13 Going on 30 on DVD
We thought this movie was going to be a ripoff of the Tom Hanks vehicle Big,
an enjoyable flick from 1988.
It isnt. While the concept of a kid waking up as an adult is similar,
13 Going on 30 is its own beast, a surprisingly good movie about choices and
their consequences, peer pressure, and more. It uses the waking up big
gimmick as a way to tackle some serious issues, while making you smile, laugh
and even moistening your eyes a couple of times.
Jennifer Garner, who is absolutely outstanding in the role, is the adult Jenna
Rink. But before we get to her were treated to a wonderful performance
from Christa B. Allen as the young Jenna. Shes the ugly duckling to Garners
swan, the plain girl who dreams of being part of the in crowd and
who will do just about anything to be accepted.
So much so that for her 13th birthday party she has to bribe the hot
girls to attend her party. And they do show up, but Jenna ends up humiliated
and the last thing she does before waking up big, is to insult,
humiliate in turn and ultimately push away her one true friend, a boy named
Matt (the young Sean Marquette and the adult Mark Ruffalo).
Jenna is an unhappy child and she wants desperately to be 30 so she can be
mature, beautiful and successful. And, obviously, she gets that wish and the
rest of the movie teaches her to be careful what she wishes for.
So she wakes up at the age of 30. But this isnt an older Jenna suddenly
finding herself in young Jennas world. Jenna has in fact jumped forward
17 years in time, to the present day world in which the 30 year old Jenna lives.
Shes stunned, confused, and frightened. Mature Jenna has a life, a solid
timeline that leads directly from that closet in her parents home where
she made her wish to the current life about which she knows absolutely nothing.
And shes still her pubescent self inside, and is completely shocked to
find a naked man (her real life boyfriend) in her apartment, a guy
who's blisslfully unaware that anythings different about Jenna that particular
She also learns that she has a high profile and high pressure career as a magazine
editor and that her best friend is the same woman who was the leader of the
gang of chicks of which she had wanted to be a part when she was turning 13.
She does fine in her new life, but she doesnt like it. It turns out that
the Jenna she grew up to be is a rather poisonous person, the antithesis of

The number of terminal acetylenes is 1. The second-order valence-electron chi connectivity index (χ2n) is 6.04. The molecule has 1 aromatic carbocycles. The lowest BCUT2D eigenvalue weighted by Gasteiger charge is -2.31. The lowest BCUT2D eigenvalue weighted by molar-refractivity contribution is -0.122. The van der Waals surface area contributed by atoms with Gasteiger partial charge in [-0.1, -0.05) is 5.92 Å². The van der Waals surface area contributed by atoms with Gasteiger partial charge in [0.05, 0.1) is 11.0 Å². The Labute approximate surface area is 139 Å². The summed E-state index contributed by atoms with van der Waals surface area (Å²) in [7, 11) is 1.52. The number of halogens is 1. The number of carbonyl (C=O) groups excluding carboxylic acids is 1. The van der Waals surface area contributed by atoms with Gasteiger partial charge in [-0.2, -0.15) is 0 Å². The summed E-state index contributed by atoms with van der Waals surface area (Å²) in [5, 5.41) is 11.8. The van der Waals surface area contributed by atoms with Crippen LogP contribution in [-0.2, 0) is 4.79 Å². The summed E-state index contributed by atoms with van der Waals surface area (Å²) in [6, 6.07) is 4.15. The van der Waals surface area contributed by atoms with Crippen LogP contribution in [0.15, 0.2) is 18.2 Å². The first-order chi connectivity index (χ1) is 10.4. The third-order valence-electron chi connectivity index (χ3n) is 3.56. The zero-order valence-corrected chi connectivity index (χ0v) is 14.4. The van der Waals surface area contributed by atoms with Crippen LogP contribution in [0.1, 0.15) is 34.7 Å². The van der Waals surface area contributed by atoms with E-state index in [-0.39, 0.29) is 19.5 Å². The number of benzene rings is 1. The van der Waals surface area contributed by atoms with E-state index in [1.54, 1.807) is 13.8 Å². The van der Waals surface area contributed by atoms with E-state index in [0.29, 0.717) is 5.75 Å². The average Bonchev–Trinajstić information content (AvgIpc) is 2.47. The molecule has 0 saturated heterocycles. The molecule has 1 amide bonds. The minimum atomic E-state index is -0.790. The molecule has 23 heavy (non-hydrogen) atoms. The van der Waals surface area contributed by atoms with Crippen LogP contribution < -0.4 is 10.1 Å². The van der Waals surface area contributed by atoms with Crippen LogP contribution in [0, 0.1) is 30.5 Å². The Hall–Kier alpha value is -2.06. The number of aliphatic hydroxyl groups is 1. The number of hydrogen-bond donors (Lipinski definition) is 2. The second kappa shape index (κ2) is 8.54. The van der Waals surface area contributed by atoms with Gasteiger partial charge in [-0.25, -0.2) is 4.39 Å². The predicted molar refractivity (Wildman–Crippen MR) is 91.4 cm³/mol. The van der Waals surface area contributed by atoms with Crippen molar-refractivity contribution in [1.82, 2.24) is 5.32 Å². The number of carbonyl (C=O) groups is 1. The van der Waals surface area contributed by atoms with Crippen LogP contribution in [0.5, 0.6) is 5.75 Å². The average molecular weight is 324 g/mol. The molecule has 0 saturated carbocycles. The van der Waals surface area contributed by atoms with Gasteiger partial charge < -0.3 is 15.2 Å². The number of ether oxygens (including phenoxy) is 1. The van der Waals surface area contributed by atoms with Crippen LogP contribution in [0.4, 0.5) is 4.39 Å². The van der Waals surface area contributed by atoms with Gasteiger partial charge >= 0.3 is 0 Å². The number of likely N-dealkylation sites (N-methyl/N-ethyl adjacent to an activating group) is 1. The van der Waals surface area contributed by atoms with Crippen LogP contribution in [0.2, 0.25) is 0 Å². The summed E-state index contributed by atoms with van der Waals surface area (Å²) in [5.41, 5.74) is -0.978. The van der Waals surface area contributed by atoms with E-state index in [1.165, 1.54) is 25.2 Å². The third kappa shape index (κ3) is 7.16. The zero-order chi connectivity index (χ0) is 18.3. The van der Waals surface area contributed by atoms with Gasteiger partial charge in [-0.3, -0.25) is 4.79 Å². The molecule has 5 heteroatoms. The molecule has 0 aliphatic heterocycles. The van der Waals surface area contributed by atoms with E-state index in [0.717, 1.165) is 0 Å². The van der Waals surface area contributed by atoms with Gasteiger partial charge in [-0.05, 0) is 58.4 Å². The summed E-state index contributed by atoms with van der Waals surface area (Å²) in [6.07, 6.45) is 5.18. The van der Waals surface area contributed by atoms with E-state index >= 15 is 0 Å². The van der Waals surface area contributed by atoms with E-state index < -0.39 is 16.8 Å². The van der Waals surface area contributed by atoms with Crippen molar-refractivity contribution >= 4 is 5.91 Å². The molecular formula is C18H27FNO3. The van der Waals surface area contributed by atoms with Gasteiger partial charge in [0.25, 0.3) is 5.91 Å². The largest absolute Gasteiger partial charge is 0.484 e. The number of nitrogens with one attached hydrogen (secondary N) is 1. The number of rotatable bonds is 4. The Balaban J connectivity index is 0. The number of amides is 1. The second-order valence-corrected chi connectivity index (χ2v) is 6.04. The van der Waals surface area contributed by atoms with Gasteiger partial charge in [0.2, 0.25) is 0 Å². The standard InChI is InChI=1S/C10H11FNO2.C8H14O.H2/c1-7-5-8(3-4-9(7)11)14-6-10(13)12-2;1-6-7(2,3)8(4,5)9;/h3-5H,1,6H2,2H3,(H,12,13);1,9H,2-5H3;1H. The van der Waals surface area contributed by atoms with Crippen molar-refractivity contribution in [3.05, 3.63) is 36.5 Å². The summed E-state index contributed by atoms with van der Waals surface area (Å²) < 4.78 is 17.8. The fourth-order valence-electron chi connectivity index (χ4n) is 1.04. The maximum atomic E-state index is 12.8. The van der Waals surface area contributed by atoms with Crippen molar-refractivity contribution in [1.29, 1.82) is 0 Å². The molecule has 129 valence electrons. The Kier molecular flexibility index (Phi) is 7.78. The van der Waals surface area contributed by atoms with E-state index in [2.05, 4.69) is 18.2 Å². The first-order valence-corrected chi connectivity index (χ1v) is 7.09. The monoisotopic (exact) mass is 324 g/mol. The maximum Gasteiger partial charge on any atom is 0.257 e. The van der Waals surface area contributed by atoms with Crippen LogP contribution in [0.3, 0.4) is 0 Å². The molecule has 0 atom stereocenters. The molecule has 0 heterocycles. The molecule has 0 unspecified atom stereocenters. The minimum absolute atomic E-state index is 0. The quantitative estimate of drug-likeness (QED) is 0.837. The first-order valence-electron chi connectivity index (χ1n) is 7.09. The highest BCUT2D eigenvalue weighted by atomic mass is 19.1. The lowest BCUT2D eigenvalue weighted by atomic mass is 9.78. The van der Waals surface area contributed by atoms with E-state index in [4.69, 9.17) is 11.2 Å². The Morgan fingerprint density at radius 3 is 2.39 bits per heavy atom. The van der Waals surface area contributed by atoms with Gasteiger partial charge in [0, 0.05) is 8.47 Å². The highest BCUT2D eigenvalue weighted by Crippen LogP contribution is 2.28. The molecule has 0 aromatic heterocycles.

the young Jenna. Yet she learns through the course of the story that this is
exactly the Jenna she built herself (shades of the chains hauled around by the
ghost of Jacob Marley) starting on that fateful day of her 13th birthday.
She disgusts herself and she hates her life but may have one chance
at salvation: Matty! She seeks him out and basically forces him to befriend
her again and they build the type of relationship she really wants.
Or so she desperately hopes. But Matty has moved on and is now engaged to be
How will it turn out? We wont spoil it for you, but the movie does unfold
in a very satisfactory way and other than the fantasy of traveling through time
its quite believable.
Speaking of believable, we really give high marks to Jennifer Garner and Christa
B. Allen. Allen is heartbreaking as the plain girl who wants to soar, a wonderfully
believable performance. And Garner, well what can we say? She had us convinced
within seconds that she was really 13 inside and we never lost that suspension
of disbelief through the rest of the movie. A remarkable performance.
The supporting cast, which includes Judy Greer and Andy Serkis (who readers
may remember as Gollum in The Lord of the Rings
trilogy though his physical presence was replaced by a CG character),
is also excellent.
The screenplay and direction also work for the film and what were left
with is a funny and touching movie were really glad we saw. And we didnt
expect much going in.
The special edition DVD is pretty good. The picture is presented in anamorphic
widescreen, 16x9 TV compatible, and for the most part the picture is very good.
The image is generally very sharp and clean and the colors are excellent. Alas,
theres some noticeable grain in some scenes, but it wont spoil your
enjoyment of this remarkable movie.
Audio is Dolby Digital 5.1 surround, though there isnt a lot of surround,
but the overall quality is very good. Bass response is fine and the music tracks
used as background sound very good as well.
The bottom line is that this probably wont be used as a reference disc
to sell widescreen TVs in the manner of such titles as the Superbit Fifth
Element, but its easily good enough for those interested in merely watching
a good movie well presented.
You get quite a selection of extras, too. First up is a running commentary
by director Gary Winick, as well as another one by producers Susan Arnold, Gina
Matthews, and Donna Roth.
You also get 18 deleted scenes and a blooper reel as well as a featurette I
Was a Teenage Geek which features a look at the high school years of some
cast members including Jennifer Garner herself. The Making of a Teen Dream
gives you interviews with the talent behind the camera and you also get music
videos of songs used in the movie: Pat Benatar's Love Is a Battlefield
and Rick Springfield's Jessie's Girl.
Theres also a gallery of stills and a couple of set top features: The
80's Outfit Challenge and Then and Now.
13 Going on 30, from Columbia Tristar home Entertainment
98 min. anamorphic widescreen (1.85:1, 16x9 TV compatible), Dolby Digital 5.1
Starring Jennifer Garner, Mark Ruffalo, Judy Greer, Andy Serkis
Produced by Susan Arnold and Donna Arkoff Roth
Written by Josh Goldsmith & Cathy Yuspa, directed by Gary Winick
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